Most (if not all) online merchants and membership clubs do not want to be sued by their customers, and therefore include a mandatory arbitration provision in their online terms and conditions. A recent court case has helped clarify how to make such provisions enforceable.
In the recent case of Schnabel v. Trilegiant Corp., the plaintiffs purchased items online from Priceline.com and Beckett.com. As they started the checkout process, they were offered the opportunity to get cash back on their purchases. Each of them responded to the offer and were then prompted to enter their home city and a password. By doing so, they agreed to a monthly membership in the “Great Fun” program, which purported to offer discounts on various products and services. The plaintiffs later realized they had been paying $12-$15 per month for this membership, and brought a class action lawsuit, alleging that the defendants deceived them into joining the program.
The defendants then moved to compel arbitration, relying on the terms and conditions of the Great Fun membership agreement, which required binding arbitration of all claims. Those terms and conditions were made available for review if the plaintiffs if they clicked on a link featured on the sign up page where they entered their city and a password. The defendants also sent its full terms and conditions to all purchasers in an e-mail sent after they signed up.
The court held that no arbitration agreement had been formed. Due to a technicality, the court refused to consider whether the hyperlink on the sign up page was sufficient to provide adequate notice. Had it done so, the outcome may have been different. The court’s decision focused solely on whether the the post transaction e-mail that included the arbitration provision gave sufficient notice to the plaintiffs that they agreed to binding arbitration. The court determined it did not.
The court made it clear that, if an online merchant fails to include an arbitration provision on a registration page, consumers have not been provided with actual notice of its existence. Consumers can only be bound by such a provision if they were on “inquiry notice” of the term and assented through their conduct. A post transaction e-mail fails to meet that standard. It is important to note that courts have allowed terms to be unilaterally imposed by one party after the parties’ initial agreement. However, in those cases the notice provided on the sign-up page adequately informed consumers that additional terms would follow.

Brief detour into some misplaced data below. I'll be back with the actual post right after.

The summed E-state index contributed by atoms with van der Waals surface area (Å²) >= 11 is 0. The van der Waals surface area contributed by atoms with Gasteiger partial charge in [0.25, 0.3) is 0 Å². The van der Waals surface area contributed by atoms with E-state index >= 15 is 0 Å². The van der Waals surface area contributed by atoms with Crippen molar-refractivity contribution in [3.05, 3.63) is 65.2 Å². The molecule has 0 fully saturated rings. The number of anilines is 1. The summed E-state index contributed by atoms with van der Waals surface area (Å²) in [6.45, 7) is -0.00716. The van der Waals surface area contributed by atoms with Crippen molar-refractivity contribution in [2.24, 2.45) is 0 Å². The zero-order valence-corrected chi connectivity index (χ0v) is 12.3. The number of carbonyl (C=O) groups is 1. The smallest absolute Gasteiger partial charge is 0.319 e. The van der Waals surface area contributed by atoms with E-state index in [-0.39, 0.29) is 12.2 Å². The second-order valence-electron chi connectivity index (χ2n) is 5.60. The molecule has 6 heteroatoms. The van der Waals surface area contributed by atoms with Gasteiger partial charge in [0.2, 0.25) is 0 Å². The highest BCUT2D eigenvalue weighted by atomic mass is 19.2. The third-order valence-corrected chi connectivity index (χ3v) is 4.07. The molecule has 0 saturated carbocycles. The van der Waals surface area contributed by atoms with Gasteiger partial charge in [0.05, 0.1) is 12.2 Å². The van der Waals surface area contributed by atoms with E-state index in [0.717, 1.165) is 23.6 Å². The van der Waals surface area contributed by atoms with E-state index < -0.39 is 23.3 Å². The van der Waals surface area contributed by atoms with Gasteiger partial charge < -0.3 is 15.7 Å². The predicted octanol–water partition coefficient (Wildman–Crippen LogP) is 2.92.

This case provides online merchants desiring an enforceable arbitration provision with the following lessons:
The most important lesson: Provide customers with the opportunity to review the terms and conditions of their purchase or membership on the sign-up page. Don’t rely on a link buried at the bottom of the page. Make the notice clear, and if additional terms will be sent via e-mail, make that clear as well.
The second most important lesson: If additional terms such as an arbitration provision will be sent via a post-transaction e-mail, require customers confirm their agreement by clicking on a link. You should also consider incorporating language such as: “Additional terms of membership: please read” in the subject matter line, in order to bring it to their attention.
The final lesson: When presenting your customers with additional offers after an initial purchase, be certain to focus on every step of the process.